Community Center Is A Scene Of Tears, Hugs After Mass Shooting After Wednesday's mass shooting at the Inland Regional Center in San Bernardino, Calif., survivors were taken to the nearby Rudy C. Hernandez Community Center to be reunited with relatives.
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Community Center Is A Scene Of Tears, Hugs After Mass Shooting

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Community Center Is A Scene Of Tears, Hugs After Mass Shooting

Community Center Is A Scene Of Tears, Hugs After Mass Shooting

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STEVE INSKEEP, HOST:

Let's try to understand the city now known as the location of this country's latest mass shooting.

(SOUNDBITE OF POLICE RADIO TRANSMISSION)

UNIDENTIFIED MAN: They're shooting out of a - they're shooting at us both. The SUV's (inaudible) - crossfire.

INSKEEP: Those were some of the sounds on the police radio in San Bernardino, Calif. It's a city in the distant shadow of Los Angeles, far enough away to be the center of its own world. It's the hub of what's called California's Inland Empire. Matt Guilhem is a reporter with radio station KVCR in San Bernardino. He's on the line. Good morning.

MATT GUILHEM, BYLINE: Good morning.

INSKEEP: What is the neighborhood like where this shooting took place?

GUILHEM: Where this took place is a fairly industrial commercial area. The location where the shooting itself took place isn't that residential. It's on Waterman Avenue, which is a big arterial street, north and south through San Bernardino.

INSKEEP: And what is - what is the economy like in that area?

GUILHEM: The economy has been in great difficulty for some time in San Bernardino. It was the all-American city in the late '70s, and then a lot of the major industries in the city shut down, left town. And since the '90s, really, it's just been sort of slowly on this path, which kind of culminated with the bankruptcy.

INSKEEP: What were the industries that went away?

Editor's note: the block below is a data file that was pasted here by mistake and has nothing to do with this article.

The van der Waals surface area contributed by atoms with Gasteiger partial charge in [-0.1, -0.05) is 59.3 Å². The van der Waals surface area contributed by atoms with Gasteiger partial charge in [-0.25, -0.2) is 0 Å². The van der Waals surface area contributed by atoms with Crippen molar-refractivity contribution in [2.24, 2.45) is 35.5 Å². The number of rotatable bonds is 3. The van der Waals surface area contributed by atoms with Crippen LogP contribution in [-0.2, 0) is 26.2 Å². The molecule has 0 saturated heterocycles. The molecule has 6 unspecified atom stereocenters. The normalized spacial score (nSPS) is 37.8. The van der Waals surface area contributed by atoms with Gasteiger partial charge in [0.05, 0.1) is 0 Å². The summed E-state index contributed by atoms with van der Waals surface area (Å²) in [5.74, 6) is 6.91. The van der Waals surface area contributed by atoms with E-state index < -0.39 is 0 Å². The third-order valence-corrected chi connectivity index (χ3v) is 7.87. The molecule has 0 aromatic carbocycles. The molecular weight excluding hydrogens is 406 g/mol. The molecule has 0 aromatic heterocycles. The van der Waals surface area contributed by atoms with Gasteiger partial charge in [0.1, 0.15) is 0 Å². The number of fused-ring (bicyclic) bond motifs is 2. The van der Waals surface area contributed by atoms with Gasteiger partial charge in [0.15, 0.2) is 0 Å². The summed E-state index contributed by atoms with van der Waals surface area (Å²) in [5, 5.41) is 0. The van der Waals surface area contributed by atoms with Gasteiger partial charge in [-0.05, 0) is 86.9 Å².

GUILHEM: There was Kaiser Steel, which was a really big employer. There was - the Santa Fe Railroad had their depot there. And the sort of heart of the city for a long time was Norton Air Force base, and that shut down in the early '90s. And that was sort of the final nail in the coffin.

INSKEEP: Why is the area called the Inland Empire? That sounds pretty grand.

GUILHEM: It's called the Inland Empire because it is this - it's this entity separate from LA. We are not the coast. We are not LA. The Inland Empire consists of Ontario, San Bernardino, Redlands, Colton - a lot of these places that are now really sort of up-and-coming in terms of their reliance on the logistics sector. That would be warehousing and movement of goods, really. That's what this area has sort of really become known for in the last several years.

INSKEEP: Oh, meaning that something is in a warehouse in or around the Inland Empire on its way to my home or somebody else's home?

GUILHEM: Exactly. Amazon has a lot of facilities here. Big box stores have facilities here. We're about an hour from the coast. We're connected to all of the major freeways in Southern California, so it's a very good staging area to have - to bring your goods before they go off to the rest of the country.

INSKEEP: So what kinds of responses have you heard around town as news of this shooting has spread?

GUILHEM: People are just generally shocked. I mean, this is a real curveball for the city. We've dealt with violent crime. We're used to gang violence. We had a very high homicide rate last year. It is a city where safety has been a perennial issue. Very hard, serious crime has happened in San Bernardino, but something like this is just - I mean, as it is - I'm sure when it happens in any community, it comes as a complete shock.

INSKEEP: Matt Guilhem, reporter in San Bernardino, Calif. Thanks very much.

GUILHEM: Thank you.

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